The only jobs government can create are government jobs. To do this, it has to take money from taxpayers. This basically means business owners, since contrary to popular belief, the rich pay the vast majority of the taxes in this country (if you don't believe me, go check out the IRS's web site).

When you take more money from business to create government jobs, business can afford to fund fewer jobs for itself. Government gets bigger, private sector growth is stiffled. Tax revenues fall (or at best, do not grow). Government needs more money for said jobs. It can only get it from taxes. And so on, and so on, and so on.

Barack Obama's going to create more jobs. That's the promise.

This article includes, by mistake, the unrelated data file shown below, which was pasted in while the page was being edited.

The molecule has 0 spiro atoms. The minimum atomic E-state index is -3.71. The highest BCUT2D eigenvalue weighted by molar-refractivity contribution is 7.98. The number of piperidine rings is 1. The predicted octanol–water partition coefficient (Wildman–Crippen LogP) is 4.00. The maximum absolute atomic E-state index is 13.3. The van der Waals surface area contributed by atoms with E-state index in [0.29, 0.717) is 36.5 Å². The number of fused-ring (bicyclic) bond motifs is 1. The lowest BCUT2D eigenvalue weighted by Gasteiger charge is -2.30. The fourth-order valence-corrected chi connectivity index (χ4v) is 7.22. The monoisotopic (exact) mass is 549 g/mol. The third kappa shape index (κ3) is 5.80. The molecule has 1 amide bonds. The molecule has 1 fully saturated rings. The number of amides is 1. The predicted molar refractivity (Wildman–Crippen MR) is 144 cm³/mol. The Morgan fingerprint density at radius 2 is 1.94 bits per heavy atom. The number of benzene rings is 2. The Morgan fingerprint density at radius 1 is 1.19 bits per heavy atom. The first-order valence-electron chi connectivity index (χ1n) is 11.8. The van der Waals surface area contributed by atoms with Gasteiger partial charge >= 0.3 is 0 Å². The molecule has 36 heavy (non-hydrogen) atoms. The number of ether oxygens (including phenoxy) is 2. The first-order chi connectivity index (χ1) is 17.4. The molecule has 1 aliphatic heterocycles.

Do people wonder why "Atlas Shrugged" is flying off the shelves these days?

Public Presentation

So I'm listening to this US New & World Report editor (Alex Kingsbury)being interviewed talking about how we have to be careful with our interrogation policies and our detainment policies so as not to fan the flames, further enrage ... our Islamic Fanaticist Foes.

Miller presses him saying -- look, what can we possibly do to appease them? Nothing will appease them, and sometimes we have to get information, and sometimes we have to take POWs and keep them somewhere if we're not going to kill them on the battlefield.

He comes back saying "that's not to say that we have to take their concerns all the time over policy, ... but the point is there has to be some sort of change in the way we publicly present the way our intelligence is carried out ..." and also said "[there is disagreement on whether] ... waterboarding is a reasonable thing for the government wants to be publicly engaged in."